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Make Room for JavaSpaces, Part III
Coordinate your Jini Apps with JavaSpaces
by Susan Hupfer
First Published in JavaWorld, March 2000

<<  Page 5 of 10  >>

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The Game Service

All the Jini responsibilities of a game service, including finding Jini lookup services and publishing the proxy used to connect to a game, are handled by the GameService class. Without some of the nitty-gritty Jini lookup and discovery code (which you can peruse in GameService.java), here's what the game service code looks like:


public class GameService implements Runnable {
    protected JavaSpace space;
    protected Game game;

    ...

    // method that adds maxPlayers tickets to the named game to the space
    private void createTickets(String name, int maxPlayers) {
        // instantiate a game with the specified name
        try {
            game = new GameImpl(name);
        } catch (RemoteException e) {
            e.printStackTrace();
        }
        
        // write maxPlayers game tickets to the space
        for (int i = 0; i < maxPlayers; i++) {
            Ticket ticket = new Ticket(name, game);
            try {
                space.write(ticket, null, Lease.FOREVER);
            } catch (Exception e) {
                e.printStackTrace();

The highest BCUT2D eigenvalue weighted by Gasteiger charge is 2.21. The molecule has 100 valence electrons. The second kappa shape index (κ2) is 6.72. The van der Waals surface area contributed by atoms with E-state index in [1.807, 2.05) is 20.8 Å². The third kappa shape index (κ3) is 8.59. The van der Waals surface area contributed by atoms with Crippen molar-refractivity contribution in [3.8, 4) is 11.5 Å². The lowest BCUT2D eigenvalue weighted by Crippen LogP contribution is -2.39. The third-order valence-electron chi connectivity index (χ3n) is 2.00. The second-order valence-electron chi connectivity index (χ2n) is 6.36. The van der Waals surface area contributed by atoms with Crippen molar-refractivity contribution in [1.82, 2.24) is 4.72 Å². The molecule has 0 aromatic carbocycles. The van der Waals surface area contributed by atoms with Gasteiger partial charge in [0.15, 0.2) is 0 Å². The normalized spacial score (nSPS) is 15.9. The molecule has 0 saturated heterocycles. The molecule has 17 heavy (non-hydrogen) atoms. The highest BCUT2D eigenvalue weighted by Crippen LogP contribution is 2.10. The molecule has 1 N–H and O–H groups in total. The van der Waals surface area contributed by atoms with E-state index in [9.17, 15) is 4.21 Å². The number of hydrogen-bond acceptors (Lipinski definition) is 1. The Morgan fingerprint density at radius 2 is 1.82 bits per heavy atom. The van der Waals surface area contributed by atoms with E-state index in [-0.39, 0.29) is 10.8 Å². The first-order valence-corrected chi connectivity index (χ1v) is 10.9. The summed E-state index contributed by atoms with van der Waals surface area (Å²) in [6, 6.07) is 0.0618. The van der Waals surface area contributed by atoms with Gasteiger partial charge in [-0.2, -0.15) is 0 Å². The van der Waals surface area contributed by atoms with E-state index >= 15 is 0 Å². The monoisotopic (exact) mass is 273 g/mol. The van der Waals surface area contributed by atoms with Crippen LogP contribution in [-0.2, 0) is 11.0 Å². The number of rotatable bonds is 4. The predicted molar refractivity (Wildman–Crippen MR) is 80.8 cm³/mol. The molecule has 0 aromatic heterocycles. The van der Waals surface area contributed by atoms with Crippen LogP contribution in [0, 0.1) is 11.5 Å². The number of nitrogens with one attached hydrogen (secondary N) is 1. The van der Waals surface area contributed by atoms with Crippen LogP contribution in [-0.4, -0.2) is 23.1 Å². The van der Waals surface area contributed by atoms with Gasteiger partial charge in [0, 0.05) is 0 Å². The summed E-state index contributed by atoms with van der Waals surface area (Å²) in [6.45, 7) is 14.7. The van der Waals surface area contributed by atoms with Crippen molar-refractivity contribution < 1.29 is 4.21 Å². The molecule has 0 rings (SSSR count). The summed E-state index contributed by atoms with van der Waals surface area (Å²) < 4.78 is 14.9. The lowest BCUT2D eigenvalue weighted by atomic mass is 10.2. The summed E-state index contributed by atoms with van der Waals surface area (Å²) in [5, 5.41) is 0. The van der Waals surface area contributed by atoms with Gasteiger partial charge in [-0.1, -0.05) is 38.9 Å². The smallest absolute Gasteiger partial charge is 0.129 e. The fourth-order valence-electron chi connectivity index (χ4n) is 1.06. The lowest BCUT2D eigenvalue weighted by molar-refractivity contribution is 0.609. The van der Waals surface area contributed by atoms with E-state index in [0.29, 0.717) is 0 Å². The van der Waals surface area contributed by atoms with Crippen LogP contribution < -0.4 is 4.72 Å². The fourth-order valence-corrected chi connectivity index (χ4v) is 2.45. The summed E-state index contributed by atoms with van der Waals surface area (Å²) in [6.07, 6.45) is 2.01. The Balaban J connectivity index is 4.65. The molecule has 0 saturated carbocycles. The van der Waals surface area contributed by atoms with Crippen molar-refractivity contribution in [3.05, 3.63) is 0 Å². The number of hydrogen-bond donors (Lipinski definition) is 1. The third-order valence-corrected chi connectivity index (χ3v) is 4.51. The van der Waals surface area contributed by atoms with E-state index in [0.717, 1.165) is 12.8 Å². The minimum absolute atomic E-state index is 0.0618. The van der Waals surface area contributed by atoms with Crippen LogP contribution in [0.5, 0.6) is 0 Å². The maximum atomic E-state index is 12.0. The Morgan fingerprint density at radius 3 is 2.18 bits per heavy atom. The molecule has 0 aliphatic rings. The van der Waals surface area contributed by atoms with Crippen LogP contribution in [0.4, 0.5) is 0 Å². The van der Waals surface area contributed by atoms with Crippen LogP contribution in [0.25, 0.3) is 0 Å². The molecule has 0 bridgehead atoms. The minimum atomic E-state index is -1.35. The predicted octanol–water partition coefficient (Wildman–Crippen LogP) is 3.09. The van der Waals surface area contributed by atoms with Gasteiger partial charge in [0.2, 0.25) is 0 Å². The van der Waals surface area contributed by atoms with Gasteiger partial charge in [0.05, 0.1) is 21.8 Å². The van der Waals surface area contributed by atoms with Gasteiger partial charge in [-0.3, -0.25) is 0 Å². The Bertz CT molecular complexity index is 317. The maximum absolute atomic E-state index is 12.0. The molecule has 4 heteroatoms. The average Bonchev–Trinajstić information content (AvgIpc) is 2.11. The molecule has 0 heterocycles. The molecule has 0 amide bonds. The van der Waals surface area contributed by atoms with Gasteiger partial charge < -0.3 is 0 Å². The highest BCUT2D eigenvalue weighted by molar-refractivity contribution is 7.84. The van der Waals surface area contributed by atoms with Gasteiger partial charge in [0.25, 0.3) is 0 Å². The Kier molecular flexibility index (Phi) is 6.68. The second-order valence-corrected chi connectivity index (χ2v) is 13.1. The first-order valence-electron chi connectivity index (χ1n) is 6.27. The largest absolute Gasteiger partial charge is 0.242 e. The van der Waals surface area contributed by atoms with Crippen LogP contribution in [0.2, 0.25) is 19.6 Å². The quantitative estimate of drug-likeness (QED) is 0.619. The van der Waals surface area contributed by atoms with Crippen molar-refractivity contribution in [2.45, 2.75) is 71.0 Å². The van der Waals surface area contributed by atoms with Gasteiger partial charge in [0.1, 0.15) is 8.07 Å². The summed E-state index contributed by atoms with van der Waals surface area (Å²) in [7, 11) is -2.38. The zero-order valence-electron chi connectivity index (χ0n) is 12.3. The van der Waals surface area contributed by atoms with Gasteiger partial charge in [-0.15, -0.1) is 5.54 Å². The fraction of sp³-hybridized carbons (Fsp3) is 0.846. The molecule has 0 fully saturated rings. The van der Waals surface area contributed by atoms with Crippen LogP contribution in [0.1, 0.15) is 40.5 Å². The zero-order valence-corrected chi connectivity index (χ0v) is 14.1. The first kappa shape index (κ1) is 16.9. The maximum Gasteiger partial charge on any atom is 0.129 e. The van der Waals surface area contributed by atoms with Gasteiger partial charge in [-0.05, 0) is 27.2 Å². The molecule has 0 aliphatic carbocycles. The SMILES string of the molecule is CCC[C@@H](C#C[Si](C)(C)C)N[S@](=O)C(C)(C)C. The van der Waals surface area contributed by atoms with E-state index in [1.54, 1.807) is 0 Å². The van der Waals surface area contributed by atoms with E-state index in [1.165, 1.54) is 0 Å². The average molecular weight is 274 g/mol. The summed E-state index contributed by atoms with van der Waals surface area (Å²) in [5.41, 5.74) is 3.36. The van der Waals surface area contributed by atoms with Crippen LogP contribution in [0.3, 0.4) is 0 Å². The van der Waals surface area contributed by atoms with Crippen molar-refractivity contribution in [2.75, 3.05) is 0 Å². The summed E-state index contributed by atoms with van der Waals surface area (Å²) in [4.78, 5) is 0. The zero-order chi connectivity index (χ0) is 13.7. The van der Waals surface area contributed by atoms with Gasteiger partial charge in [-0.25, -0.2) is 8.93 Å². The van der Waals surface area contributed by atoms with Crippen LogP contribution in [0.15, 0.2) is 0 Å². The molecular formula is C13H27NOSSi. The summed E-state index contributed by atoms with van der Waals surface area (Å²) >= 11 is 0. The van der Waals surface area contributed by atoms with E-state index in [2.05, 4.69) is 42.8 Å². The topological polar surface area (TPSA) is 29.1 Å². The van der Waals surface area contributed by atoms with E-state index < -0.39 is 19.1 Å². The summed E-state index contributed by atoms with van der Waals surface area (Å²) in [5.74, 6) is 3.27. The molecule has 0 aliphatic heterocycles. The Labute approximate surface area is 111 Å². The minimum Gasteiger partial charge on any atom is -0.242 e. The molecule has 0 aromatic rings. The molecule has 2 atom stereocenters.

}
        }        
    }
    
    // method that creates a proxy object that implements the GameServiceInterface
    protected GameServiceInterface createProxy() {
        GameServiceInterface gameServiceProxy = new GameServiceProxy();
        gameServiceProxy.setSpace(space);
        return gameServiceProxy;
    }
    
    public GameService(String gameName, int numTickets) throws IOException {
        space = SpaceAccessor.getSpace();
        
        item = new ServiceItem(null, createProxy(), null);

        // ...
        // set a security manager, & set up a listener for discovery events
        // ...

        // create the specified number of tickets to the named game
        createTickets(gameName, numTickets);      
    }
      
    public static void main(String args[]) {
        if (args.length < 2) {
            System.out.println("Usage: GameService gameName numTickets");
            System.exit(1);
        }  
        
        try {
            String gameName = args[0];
            int numPlayers = Integer.parseInt(args[1]);
            GameService gameService = new GameService(gameName, numPlayers);
            new Thread(gameService).start();
        } catch (Exception e) {
            System.out.println("Could not create game service: " + e.getMessage());
            e.printStackTrace();
        }
    }
    
}